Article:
HealthDay News — Fasting and non-fasting measurements of low-density lipoprotein cholesterol (LDL-C) have comparable prognostic value for identifying patients at risk for all-cause or cardiovascular mortality, according to researchers.
“National and international guidelines recommend fasting lipid panel measurement for risk stratification of patients for prevention of cardiovascular events,” wrote Bethany Doran, MD, of the New York University School of Medicine in New York City, and colleagues in Circulation. “Yet, the prognostic value of fasting vs. non-fasting low density lipoprotein cholesterol (LDL-C) is uncertain.”
Data were analyzed from a nationally representative sample of patients participating in the National Health and Nutrition Survey III (1988 to 1994). Participants were stratified based on fasting status (≥8 hours or <8 hours). Propensity score matching was used to assemble cohorts (4,299 pairs of fasting and non-fasting individuals) with similar baseline characteristics.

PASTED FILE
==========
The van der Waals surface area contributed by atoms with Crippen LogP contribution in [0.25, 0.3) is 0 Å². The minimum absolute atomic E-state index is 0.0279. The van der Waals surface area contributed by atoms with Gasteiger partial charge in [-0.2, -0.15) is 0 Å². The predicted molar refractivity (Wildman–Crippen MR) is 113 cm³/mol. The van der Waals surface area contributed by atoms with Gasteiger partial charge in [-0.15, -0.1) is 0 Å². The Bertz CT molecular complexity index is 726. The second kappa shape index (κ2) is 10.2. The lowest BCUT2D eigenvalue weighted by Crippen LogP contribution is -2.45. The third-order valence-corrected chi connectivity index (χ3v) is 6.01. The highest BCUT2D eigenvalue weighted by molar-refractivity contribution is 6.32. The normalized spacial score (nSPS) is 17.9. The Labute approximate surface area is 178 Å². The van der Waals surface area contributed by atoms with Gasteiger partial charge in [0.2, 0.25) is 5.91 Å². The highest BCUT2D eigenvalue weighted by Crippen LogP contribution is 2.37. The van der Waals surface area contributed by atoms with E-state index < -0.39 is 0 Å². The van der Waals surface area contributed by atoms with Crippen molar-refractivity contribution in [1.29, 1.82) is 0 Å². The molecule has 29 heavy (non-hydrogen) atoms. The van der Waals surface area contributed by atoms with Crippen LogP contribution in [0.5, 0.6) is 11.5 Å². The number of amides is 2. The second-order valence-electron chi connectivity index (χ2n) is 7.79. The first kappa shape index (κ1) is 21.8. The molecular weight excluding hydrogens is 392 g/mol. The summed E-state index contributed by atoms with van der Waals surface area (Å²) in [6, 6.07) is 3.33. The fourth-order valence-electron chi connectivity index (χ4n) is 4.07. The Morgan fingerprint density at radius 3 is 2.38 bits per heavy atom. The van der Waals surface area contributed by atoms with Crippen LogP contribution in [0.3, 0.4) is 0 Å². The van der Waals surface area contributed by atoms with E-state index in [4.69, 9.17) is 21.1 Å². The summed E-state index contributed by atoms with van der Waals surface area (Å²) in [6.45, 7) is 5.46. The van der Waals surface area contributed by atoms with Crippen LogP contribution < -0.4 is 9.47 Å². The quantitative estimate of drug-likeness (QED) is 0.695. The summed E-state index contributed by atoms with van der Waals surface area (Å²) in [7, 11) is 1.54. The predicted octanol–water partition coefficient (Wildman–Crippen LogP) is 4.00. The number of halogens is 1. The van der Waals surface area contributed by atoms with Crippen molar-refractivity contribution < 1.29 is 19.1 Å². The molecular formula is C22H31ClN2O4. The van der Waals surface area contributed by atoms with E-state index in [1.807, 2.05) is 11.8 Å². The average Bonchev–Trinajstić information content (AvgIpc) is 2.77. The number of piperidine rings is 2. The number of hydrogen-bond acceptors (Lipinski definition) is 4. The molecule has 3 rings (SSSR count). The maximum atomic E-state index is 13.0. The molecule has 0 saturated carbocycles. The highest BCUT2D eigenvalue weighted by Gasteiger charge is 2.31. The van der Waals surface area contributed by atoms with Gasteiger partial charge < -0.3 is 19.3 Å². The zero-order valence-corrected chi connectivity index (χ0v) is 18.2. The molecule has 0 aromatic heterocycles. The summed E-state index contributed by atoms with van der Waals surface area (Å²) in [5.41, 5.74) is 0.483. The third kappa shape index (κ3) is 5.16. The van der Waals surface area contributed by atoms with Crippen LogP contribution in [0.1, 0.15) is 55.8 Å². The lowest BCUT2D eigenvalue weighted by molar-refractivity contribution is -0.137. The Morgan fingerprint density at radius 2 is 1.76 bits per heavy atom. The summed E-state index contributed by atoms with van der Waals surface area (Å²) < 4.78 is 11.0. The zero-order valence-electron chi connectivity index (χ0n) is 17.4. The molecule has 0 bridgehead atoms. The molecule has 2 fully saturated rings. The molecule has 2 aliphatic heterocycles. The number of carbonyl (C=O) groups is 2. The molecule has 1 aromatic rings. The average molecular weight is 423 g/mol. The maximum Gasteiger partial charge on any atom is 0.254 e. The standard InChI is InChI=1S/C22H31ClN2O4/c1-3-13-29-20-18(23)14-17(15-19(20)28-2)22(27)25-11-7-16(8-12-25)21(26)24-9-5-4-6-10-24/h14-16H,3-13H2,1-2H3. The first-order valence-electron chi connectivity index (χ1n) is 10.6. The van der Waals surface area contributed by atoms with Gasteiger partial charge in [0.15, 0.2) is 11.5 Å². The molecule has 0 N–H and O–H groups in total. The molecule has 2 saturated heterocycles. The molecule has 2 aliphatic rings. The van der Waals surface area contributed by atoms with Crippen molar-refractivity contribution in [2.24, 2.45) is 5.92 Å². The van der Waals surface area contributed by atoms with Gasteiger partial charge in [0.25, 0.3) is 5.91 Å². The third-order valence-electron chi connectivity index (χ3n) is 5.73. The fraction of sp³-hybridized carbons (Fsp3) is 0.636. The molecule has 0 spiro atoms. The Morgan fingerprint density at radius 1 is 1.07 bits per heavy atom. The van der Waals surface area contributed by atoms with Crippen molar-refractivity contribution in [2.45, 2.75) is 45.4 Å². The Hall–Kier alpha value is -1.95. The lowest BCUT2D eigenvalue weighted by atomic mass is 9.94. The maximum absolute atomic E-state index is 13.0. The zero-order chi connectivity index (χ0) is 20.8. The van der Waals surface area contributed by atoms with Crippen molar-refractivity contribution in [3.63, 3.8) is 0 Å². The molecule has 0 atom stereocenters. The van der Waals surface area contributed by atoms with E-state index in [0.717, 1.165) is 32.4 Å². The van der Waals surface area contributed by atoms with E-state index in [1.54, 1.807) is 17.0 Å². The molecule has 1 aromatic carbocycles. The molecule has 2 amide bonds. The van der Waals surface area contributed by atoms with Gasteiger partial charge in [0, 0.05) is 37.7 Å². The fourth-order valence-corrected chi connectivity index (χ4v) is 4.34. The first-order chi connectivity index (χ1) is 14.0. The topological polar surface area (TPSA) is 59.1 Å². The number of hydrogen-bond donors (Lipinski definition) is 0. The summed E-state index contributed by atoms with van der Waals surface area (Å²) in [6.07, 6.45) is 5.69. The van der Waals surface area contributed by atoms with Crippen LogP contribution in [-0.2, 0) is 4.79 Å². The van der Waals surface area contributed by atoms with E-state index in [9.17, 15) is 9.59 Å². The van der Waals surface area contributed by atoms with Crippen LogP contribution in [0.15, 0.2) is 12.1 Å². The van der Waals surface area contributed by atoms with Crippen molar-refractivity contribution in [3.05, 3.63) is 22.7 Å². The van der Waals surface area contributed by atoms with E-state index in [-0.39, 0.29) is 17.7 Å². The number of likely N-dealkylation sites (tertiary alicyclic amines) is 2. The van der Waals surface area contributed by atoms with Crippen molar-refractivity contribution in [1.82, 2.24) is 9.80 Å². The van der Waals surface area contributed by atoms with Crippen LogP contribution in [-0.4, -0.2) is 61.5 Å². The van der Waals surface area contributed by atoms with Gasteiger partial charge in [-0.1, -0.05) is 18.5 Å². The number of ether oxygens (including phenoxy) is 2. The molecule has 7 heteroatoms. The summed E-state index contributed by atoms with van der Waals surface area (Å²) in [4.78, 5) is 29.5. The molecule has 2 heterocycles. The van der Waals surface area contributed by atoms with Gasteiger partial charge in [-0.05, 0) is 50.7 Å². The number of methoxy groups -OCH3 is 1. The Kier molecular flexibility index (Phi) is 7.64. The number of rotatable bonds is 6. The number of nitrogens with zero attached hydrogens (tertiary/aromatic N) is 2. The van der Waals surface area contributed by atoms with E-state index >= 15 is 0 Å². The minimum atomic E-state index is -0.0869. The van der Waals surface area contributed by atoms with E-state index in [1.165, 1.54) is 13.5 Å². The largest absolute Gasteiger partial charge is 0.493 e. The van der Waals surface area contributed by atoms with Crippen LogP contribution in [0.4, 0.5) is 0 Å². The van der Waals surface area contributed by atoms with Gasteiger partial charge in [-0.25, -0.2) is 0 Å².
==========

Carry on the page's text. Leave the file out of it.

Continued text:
LDL-C yielded similar prognostic value for all-cause mortality as non-fasting LDL-C (P=0.73), reported the investigators. In a Cox proportional hazard model, LDL-C by fasting status interaction term was not significant (P=0.11). Similar results were seen for cardiovascular mortality (fasting versus non-fasting, P=0.96; P=0.34).
“Non-fasting LDL-C has similar prognostic value as that of fasting LDL-C. National and international agencies should consider re-evaluating the recommendation that patients fast before obtaining a lipid panel,” concluded the researchers.